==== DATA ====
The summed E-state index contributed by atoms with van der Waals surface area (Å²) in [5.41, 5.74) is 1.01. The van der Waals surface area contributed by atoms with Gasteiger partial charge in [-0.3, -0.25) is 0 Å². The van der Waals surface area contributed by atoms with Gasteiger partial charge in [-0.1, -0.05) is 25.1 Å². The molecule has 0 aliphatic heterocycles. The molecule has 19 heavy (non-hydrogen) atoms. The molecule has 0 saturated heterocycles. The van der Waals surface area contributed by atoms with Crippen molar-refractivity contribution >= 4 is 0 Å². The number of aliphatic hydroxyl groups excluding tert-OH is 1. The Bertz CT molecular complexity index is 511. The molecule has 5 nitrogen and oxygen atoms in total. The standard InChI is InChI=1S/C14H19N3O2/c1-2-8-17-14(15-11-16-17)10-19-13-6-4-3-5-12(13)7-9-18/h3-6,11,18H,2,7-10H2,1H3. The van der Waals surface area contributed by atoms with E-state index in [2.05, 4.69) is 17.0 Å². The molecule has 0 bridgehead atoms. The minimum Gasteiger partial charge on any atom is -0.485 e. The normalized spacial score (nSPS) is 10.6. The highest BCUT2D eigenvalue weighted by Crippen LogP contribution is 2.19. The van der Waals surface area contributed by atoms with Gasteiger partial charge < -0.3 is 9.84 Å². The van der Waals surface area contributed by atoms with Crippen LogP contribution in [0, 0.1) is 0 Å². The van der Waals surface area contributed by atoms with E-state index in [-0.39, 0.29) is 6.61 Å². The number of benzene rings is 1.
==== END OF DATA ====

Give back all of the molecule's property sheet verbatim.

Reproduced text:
The summed E-state index contributed by atoms with van der Waals surface area (Å²) in [5.41, 5.74) is 1.01. The van der Waals surface area contributed by atoms with Gasteiger partial charge in [-0.3, -0.25) is 0 Å². The van der Waals surface area contributed by atoms with Gasteiger partial charge in [-0.1, -0.05) is 25.1 Å². The molecule has 0 aliphatic heterocycles. The molecule has 19 heavy (non-hydrogen) atoms. The molecule has 0 saturated heterocycles. The van der Waals surface area contributed by atoms with Crippen molar-refractivity contribution >= 4 is 0 Å². The number of aliphatic hydroxyl groups excluding tert-OH is 1. The Bertz CT molecular complexity index is 511. The molecule has 5 nitrogen and oxygen atoms in total. The standard InChI is InChI=1S/C14H19N3O2/c1-2-8-17-14(15-11-16-17)10-19-13-6-4-3-5-12(13)7-9-18/h3-6,11,18H,2,7-10H2,1H3. The van der Waals surface area contributed by atoms with E-state index in [2.05, 4.69) is 17.0 Å². The molecule has 0 bridgehead atoms. The minimum Gasteiger partial charge on any atom is -0.485 e. The normalized spacial score (nSPS) is 10.6. The highest BCUT2D eigenvalue weighted by Crippen LogP contribution is 2.19. The van der Waals surface area contributed by atoms with Gasteiger partial charge < -0.3 is 9.84 Å². The van der Waals surface area contributed by atoms with Crippen LogP contribution in [0, 0.1) is 0 Å². The van der Waals surface area contributed by atoms with E-state index in [-0.39, 0.29) is 6.61 Å². The number of benzene rings is 1.